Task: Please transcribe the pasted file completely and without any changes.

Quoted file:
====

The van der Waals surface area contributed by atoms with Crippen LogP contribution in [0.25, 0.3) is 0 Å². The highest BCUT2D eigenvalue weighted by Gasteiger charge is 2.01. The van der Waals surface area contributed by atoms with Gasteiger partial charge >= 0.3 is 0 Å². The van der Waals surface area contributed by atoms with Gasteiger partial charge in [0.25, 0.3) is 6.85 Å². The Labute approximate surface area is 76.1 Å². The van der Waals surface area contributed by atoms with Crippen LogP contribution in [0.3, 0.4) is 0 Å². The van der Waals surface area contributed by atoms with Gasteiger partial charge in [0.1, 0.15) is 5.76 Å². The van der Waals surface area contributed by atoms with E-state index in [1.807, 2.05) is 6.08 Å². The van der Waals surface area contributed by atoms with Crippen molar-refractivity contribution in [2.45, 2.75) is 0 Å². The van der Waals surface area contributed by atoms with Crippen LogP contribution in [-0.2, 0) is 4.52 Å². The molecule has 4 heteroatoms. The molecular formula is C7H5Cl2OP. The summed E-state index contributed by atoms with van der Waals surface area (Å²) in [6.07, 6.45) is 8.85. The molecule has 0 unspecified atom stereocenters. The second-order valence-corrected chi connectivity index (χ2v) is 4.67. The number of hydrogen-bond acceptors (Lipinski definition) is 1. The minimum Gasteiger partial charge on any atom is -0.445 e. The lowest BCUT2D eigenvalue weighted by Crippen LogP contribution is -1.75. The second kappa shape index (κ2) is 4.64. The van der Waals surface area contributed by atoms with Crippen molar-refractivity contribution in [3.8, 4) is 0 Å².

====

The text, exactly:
The van der Waals surface area contributed by atoms with Crippen LogP contribution in [0.25, 0.3) is 0 Å². The highest BCUT2D eigenvalue weighted by Gasteiger charge is 2.01. The van der Waals surface area contributed by atoms with Gasteiger partial charge >= 0.3 is 0 Å². The van der Waals surface area contributed by atoms with Gasteiger partial charge in [0.25, 0.3) is 6.85 Å². The Labute approximate surface area is 76.1 Å². The van der Waals surface area contributed by atoms with Crippen LogP contribution in [0.3, 0.4) is 0 Å². The van der Waals surface area contributed by atoms with Gasteiger partial charge in [0.1, 0.15) is 5.76 Å². The van der Waals surface area contributed by atoms with E-state index in [1.807, 2.05) is 6.08 Å². The van der Waals surface area contributed by atoms with Crippen molar-refractivity contribution in [2.45, 2.75) is 0 Å². The van der Waals surface area contributed by atoms with Crippen LogP contribution in [-0.2, 0) is 4.52 Å². The molecule has 4 heteroatoms. The molecular formula is C7H5Cl2OP. The summed E-state index contributed by atoms with van der Waals surface area (Å²) in [6.07, 6.45) is 8.85. The molecule has 0 unspecified atom stereocenters. The second-order valence-corrected chi connectivity index (χ2v) is 4.67. The number of hydrogen-bond acceptors (Lipinski definition) is 1. The minimum Gasteiger partial charge on any atom is -0.445 e. The lowest BCUT2D eigenvalue weighted by Crippen LogP contribution is -1.75. The second kappa shape index (κ2) is 4.64. The van der Waals surface area contributed by atoms with Crippen molar-refractivity contribution in [3.8, 4) is 0 Å².